While playing World of Warcraft, I was wowed by how clear the fantastical soundtrack and atmospheric sound design was. While patrolling Ardenweald, the very minimal beats alternated between each headphone, and the vibration felt as if someone was tapping inside my ears. And as I stepped through the forest’s groves, I heard the crisp sounds of my character's boots chugging along the shallow, moonlit water. And as I entered the Heart of the Forest, the low hum of life ringing throughout this hollowed tree resonated throughout my ears as if it was surrounded by a room full of speakers.
And as soon as I hopped into Uncharted 2: Among Thieves, the iconic drums and strings present in Drake’s Theme translated perfectly through the headset in clear and crisp audio. And when I hopped from cover-to-cover in Shambala, I felt the vibration from the bullets shooting over my head. Although the game doesn’t support PS5’s Tempest Engine, I still easily identified where enemies came from thanks to the surround sound and their hapless shouts.
Booting up Call of Duty: Black Ops Cold War and being greeted by its strangely epic menu music was a treat. I heard each string sting clearly and the operatic vocals weren’t drowned out by the overwhelming orchestra. As I hopped into a Zombies match, each terrifying screech and groan coming from the undead came through loud and clear as I shot through them with my overpowered shotgun. Each sound effect was loud, and none were drowned out by the consistent layering of various noises.
Razer Blackshark V2 Pro music performance
The Razer Blackshark V2 Pro has successfully placed vocals at the front of every track I’ve listened to without sacrificing the rest of the sound. The headset can even get so loud that I often remove it, leave it on my desk and listen to music like it’s a speaker.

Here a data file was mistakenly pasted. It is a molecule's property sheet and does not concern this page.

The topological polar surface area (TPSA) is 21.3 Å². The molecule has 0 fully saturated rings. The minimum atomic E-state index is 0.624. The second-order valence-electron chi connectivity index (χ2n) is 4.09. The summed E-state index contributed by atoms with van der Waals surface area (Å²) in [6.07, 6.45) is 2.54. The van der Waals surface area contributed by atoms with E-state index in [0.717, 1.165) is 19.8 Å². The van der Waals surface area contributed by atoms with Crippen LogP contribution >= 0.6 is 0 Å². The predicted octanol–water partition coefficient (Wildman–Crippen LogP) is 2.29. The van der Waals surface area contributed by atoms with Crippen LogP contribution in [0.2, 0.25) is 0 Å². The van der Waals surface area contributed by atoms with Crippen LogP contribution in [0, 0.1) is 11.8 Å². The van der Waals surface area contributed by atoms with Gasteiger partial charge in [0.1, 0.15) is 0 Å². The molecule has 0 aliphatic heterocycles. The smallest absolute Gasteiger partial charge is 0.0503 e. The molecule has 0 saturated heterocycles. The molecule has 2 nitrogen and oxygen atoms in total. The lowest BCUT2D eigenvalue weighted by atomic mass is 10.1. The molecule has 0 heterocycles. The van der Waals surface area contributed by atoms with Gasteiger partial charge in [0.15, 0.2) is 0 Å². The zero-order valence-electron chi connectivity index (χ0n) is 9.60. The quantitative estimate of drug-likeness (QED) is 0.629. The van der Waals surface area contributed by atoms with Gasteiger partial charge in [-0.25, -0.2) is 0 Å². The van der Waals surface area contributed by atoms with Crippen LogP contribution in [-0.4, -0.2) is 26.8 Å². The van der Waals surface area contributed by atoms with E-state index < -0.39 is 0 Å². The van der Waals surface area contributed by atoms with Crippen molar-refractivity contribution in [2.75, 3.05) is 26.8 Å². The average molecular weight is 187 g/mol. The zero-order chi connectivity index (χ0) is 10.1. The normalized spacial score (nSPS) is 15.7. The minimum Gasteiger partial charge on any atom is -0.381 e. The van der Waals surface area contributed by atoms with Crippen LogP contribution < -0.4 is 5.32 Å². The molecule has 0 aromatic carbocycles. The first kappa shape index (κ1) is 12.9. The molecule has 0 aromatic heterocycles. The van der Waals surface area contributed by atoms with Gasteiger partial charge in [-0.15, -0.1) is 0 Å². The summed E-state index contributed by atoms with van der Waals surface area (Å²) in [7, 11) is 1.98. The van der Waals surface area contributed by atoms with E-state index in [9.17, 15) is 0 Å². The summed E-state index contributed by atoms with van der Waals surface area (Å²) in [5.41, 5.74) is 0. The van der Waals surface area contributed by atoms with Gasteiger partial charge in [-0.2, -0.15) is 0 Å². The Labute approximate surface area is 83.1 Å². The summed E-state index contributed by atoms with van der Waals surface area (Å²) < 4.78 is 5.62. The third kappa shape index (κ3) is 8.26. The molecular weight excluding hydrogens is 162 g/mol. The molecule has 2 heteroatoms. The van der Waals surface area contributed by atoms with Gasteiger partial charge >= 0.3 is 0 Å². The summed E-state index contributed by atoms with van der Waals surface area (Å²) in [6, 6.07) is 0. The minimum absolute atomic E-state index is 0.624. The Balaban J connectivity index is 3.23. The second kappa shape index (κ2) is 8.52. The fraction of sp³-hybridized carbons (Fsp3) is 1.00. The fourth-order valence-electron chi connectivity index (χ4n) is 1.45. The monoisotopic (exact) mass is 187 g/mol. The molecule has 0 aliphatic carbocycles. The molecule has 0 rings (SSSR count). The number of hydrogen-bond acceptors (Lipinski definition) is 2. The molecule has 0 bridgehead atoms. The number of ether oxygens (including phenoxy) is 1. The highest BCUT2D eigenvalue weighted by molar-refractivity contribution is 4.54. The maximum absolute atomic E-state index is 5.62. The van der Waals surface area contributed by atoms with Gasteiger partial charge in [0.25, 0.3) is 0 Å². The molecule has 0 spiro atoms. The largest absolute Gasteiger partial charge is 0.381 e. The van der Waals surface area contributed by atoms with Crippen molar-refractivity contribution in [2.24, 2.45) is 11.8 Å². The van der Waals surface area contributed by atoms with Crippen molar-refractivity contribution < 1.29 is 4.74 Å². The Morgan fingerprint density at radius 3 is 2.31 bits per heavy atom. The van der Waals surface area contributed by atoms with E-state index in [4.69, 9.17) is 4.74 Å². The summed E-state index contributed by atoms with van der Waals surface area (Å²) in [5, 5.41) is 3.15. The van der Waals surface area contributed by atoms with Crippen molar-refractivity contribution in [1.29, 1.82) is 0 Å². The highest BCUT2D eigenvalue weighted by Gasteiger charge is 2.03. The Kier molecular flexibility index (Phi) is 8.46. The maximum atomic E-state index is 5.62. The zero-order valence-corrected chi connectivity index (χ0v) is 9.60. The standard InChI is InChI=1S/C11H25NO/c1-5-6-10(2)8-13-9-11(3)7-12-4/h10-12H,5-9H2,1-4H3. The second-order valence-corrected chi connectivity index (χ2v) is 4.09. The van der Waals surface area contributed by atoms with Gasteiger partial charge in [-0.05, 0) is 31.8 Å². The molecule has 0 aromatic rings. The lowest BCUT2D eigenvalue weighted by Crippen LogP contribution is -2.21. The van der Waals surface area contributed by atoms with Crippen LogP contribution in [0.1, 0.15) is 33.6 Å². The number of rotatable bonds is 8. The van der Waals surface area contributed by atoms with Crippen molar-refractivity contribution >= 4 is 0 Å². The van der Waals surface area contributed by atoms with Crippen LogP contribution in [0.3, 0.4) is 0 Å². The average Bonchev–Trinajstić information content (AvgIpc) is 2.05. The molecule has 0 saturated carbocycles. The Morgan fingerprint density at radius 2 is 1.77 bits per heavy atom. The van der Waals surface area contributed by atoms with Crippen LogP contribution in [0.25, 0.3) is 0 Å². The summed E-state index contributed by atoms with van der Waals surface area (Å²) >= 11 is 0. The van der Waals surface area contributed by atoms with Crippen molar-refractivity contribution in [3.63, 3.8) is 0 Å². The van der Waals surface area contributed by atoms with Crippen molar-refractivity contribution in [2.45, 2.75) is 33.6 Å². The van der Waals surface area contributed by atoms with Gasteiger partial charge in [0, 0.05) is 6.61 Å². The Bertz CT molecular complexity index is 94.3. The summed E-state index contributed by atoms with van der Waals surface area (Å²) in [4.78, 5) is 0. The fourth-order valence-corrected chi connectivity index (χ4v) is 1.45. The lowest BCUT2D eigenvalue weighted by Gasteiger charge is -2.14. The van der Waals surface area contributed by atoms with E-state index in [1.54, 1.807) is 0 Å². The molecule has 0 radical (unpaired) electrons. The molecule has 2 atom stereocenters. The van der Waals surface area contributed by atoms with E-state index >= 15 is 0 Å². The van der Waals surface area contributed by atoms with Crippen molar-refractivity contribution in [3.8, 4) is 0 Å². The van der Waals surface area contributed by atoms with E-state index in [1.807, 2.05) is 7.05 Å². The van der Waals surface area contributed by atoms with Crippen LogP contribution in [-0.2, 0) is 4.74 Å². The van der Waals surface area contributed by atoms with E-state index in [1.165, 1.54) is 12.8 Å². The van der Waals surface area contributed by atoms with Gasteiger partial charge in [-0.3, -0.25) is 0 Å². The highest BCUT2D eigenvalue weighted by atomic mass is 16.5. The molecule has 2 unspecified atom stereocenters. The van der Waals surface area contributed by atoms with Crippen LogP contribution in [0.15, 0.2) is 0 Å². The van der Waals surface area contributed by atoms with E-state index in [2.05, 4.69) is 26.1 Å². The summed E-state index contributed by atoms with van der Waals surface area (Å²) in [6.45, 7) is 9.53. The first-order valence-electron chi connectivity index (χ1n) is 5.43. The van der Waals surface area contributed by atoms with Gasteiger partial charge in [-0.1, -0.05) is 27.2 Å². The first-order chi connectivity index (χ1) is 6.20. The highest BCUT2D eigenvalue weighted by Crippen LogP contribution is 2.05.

When listening to “2 + 2 = 5” by Radiohead, I heard how the right and left sides of the headphones presented different sounds. And as soon as Thom Yorke began singing, I heard his audio at the forefront as well as every guitar note that played in the background. When the song evolves into its more chaotic portions ripe with all sorts of drums, guitars and layers of vocals, I can still easily identify each individual element with the headset’s accurate sonics.
As I blasted “The Great Elsewhere” by Owen Pallett, I heard each layer individually, whether it was the light synth, melodic drumming, high strings, or wind pipes, they held their ground against the vocalist’s particularly unconventional voice. As the piece escalated in volume and intensity, so did the bass and vibrations of the headphones. I felt the punchiness of the music, making this song in particular even more immersive and satisfying.
Afterward, I listened to “Fell In Love With a Girl” by The White Stripes. This is a more abrasive track, but ultimately, the Blackshark V2 Pro did equally as well to translate the harshness of the sound. All elements communicated with one another perfectly, and the intentional static-like quality of the sound was preserved without becoming unpleasant.
Razer Blackshark V2 Pro microphone